2. Security Measures Evaluation and Refinement: Security is often associated with tangible measures such as metal detectors, surveillance cameras, police and security officers. These measures are crucial in many school systems, especially large urban districts with a history of weapons-related incidents. However, the effectiveness of these measures depends on the human element managing them. It’s important to remember that even prisons with stringent security measures still experience incidents of drugs, sexual assaults, weapons, gangs, and even murders. Therefore, when security equipment is used in schools, it should be seen as a supplement to a comprehensive school safety program rather than a substitute. Basic security measures can include cost-effective strategies like reducing the number of open doors, maintaining functional communication systems, trimming trees and shrubs to improve visibility, and establishing procedures for accurate and timely reporting of school crimes. These security measures can be incorporated into the design of new schools and remodeling projects.
  3. Updating and Practicing School Emergency Preparedness Plans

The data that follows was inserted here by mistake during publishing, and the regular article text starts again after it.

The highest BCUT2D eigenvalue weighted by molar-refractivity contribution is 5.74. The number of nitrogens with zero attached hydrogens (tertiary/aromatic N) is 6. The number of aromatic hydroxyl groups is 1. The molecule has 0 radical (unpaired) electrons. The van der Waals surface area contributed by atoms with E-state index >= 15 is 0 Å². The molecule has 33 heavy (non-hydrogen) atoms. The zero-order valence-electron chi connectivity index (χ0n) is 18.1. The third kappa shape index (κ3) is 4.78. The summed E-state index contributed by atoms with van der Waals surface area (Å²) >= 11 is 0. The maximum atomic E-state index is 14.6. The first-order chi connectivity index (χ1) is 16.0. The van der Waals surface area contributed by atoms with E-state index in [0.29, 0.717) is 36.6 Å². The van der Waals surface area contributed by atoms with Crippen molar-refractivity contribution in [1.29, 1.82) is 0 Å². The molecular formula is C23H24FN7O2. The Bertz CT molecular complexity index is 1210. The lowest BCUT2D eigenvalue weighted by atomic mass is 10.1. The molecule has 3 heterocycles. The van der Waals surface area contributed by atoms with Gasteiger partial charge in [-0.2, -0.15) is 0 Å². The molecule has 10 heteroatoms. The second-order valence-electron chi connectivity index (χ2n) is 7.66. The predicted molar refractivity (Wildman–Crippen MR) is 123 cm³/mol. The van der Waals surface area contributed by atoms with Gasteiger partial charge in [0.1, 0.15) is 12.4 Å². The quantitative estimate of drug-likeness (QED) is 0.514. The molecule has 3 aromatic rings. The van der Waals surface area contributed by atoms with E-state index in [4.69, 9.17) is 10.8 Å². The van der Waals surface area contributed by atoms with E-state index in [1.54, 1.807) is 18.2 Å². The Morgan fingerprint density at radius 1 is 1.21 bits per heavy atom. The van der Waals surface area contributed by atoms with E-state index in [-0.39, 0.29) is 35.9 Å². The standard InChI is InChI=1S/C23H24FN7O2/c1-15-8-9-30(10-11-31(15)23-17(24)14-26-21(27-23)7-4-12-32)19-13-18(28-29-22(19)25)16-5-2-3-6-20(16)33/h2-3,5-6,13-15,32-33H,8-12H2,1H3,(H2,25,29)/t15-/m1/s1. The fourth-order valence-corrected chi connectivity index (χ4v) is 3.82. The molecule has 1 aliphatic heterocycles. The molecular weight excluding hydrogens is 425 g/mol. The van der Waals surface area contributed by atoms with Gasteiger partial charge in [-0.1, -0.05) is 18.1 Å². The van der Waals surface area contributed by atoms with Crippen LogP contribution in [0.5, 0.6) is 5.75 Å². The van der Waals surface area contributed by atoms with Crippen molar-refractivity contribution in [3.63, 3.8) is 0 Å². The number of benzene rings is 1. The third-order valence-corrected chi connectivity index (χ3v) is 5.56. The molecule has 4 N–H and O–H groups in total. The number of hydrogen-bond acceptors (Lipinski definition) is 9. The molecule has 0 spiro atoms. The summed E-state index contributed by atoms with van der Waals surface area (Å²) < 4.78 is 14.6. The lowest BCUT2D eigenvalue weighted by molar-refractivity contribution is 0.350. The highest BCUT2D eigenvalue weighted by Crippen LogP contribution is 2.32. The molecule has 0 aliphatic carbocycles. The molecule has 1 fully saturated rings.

• Most schools established emergency/crisis plans following the Columbine attack in April 1999. However, evaluations of these plans across the country reveal that many are not being utilized effectively. They exist on paper but are often neglected. The gaps in these plans include questionable content, insufficient staff training, and a lack of practice in cooperation with public safety partners. A written plan is only as effective as its implementation.
  • School emergency plans should include preparedness procedures such as lockdowns, evacuations, parent-student reunification procedures, mobilizing school transportation during the school day, emergency communications protocols with parents and the media, and mobilizing mental health services.
  • Regular meetings between school officials and their public safety partners (Police, Fire, Emergency Medical Services, and Emergency Management Agencies) are crucial to discuss safety, security, and emergency planning strategies.
  • School crisis teams need to be trained. Schools should have both district-level and building-level plans. These plans should be reviewed (in cooperation with public safety partners) and updated at least annually.